- It’s a $500 fee to apply, and you’ll also be paying for a certifying agent’s time to complete the accreditation process at $55 an hour–you’ll get the bill for that time spent after you’re found eligible for accreditation and you have to pay within 10 days of receipt in order to actually receive accreditation. There are also flat fee registration renewal fees for certifying agents that increase over time depending on when you register going into 2021 and beyond.
On September 1, CDFA issued modified regulations around the OCal Program. The modified regulations are almost identical to the proposed regulations from May of this year with a few notable exceptions around clarifying (1) that a certifying agent’s fees have to be “reasonable” and well-documented in order to be eligible for payment by an applicant per 8 above; (2) penalties and fees for willful violations; (3) that any agricultural product test results that have pesticides, residues, or contaminants that exceed either the Food and Drug Administration’s or the Environmental Protection Agency’s “regulatory tolerances” need not be reported to the state by a certifying agent (which makes sense because no such standards exist for cannabis with either of those agencies). The public can submit comments to CDFA regarding these modified rules until September 15.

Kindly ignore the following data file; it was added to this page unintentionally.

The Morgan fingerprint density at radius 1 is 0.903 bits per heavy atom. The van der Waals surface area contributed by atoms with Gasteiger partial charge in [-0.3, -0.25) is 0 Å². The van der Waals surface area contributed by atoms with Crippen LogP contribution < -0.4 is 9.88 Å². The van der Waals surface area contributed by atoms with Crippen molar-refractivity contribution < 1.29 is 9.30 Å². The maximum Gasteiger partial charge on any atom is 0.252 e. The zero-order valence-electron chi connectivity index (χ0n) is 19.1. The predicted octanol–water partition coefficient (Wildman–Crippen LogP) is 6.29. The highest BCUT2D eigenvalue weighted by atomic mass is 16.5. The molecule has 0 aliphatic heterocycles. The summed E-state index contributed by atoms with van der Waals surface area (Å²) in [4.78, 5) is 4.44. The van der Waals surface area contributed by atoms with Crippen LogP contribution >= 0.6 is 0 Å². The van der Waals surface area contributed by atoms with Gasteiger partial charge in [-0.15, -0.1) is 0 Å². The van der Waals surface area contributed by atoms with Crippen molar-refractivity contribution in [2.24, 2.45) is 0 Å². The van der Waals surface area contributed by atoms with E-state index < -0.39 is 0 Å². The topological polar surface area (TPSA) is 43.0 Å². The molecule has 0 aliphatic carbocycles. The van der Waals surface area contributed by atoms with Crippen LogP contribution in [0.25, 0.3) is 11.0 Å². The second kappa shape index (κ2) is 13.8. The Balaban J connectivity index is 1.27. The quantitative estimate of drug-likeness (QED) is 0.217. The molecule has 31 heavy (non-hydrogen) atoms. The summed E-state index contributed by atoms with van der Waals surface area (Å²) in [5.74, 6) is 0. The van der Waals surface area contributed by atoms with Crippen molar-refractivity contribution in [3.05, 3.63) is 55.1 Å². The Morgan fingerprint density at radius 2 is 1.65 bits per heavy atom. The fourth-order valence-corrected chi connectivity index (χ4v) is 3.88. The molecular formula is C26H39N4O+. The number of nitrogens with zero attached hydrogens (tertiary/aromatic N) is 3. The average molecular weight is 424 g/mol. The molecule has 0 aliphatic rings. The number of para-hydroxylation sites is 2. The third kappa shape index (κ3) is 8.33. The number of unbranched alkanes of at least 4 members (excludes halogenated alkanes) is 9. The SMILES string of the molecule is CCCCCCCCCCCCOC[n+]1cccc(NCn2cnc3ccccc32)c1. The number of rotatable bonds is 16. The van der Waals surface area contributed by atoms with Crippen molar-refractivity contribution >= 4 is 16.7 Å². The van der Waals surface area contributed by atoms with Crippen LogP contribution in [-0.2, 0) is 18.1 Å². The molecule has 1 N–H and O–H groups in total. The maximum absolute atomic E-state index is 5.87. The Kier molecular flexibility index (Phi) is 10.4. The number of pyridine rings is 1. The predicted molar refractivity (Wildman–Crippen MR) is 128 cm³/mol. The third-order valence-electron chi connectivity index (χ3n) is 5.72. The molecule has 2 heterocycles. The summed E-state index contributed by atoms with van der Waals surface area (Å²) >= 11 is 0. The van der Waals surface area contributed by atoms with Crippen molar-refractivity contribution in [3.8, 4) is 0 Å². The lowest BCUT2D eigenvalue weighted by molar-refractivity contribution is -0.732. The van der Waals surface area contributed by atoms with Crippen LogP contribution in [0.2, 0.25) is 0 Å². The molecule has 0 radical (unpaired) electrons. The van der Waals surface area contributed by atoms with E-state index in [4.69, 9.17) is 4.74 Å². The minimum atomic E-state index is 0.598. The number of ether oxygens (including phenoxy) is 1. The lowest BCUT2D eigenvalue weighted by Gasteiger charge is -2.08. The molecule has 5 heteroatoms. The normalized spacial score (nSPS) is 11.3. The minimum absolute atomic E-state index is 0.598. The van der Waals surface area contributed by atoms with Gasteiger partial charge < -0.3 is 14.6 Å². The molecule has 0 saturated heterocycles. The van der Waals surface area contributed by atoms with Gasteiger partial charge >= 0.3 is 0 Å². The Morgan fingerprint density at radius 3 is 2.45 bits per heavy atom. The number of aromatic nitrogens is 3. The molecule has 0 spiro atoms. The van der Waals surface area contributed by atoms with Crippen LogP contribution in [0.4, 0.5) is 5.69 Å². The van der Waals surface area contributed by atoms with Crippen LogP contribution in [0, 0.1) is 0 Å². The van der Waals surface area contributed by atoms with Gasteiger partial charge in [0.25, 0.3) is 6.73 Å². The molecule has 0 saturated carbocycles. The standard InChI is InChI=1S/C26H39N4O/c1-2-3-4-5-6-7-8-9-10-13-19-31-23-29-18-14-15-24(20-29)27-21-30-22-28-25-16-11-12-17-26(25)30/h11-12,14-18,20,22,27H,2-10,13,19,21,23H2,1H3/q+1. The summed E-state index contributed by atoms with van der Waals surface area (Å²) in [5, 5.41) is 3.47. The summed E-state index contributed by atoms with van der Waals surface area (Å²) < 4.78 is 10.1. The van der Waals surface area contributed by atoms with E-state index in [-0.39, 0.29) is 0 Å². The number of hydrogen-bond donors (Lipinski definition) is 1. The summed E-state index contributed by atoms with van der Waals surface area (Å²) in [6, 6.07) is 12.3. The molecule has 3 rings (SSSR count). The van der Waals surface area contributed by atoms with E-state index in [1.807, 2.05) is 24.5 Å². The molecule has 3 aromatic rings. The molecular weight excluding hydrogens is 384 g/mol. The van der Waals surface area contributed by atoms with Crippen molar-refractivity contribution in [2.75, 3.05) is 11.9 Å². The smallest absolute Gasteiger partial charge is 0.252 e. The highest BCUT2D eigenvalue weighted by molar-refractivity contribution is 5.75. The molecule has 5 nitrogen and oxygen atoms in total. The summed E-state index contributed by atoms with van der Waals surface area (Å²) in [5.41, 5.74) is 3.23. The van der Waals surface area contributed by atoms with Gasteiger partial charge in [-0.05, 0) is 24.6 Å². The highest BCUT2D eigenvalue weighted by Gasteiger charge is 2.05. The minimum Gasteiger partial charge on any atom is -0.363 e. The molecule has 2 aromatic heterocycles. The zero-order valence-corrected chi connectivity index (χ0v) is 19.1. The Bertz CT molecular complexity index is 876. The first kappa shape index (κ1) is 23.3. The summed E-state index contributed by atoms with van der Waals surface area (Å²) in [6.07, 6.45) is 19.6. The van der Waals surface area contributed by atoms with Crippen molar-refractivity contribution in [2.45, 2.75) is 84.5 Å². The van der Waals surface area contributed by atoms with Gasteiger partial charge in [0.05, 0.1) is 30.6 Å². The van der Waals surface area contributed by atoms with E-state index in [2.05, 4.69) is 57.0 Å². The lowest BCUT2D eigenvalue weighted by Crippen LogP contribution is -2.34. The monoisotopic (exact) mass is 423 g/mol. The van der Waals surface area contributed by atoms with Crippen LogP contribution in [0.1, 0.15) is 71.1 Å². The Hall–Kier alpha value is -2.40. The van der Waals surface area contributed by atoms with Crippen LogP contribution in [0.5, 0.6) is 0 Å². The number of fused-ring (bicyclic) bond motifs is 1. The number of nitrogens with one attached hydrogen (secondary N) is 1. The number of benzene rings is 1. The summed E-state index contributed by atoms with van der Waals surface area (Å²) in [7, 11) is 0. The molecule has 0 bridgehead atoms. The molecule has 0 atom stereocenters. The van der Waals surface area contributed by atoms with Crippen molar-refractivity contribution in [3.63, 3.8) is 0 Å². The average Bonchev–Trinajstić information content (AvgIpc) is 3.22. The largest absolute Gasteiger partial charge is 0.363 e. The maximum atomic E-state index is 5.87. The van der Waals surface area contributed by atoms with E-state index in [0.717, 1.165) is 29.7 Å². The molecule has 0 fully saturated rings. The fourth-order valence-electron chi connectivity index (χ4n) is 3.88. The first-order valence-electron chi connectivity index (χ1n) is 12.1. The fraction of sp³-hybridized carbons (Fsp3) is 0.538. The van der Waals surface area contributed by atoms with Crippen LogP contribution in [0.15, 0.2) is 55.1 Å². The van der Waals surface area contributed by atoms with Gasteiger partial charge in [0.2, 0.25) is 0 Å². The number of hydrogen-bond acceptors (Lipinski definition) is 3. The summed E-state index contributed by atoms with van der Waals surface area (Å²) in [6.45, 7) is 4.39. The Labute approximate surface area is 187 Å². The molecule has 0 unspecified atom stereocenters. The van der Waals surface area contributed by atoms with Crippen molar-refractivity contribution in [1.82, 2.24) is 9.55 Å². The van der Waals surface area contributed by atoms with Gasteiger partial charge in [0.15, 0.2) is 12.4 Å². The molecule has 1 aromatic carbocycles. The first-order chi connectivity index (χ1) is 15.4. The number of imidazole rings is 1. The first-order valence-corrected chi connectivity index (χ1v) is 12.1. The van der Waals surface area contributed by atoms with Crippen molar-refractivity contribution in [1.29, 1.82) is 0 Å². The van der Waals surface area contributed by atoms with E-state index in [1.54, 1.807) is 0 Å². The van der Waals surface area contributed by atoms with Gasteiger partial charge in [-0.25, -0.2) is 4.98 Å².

With the advent of the modified rules pretty much mirroring the proposed rules, and given that it’s already September, we’re likely looking at the bulk of the OCal Program already. In turn, cultivators and distributors should be preparing themselves now for OCal certification, as it’s sure to be no easy task to accomplish. The point here though is that California State certification will try to be as good as federal certification (even if the legal semantics around the term “organic” don’t completely line up), and it will hopefully be to the long-term benefit of cultivators, distributors, and consumers. Let’s see.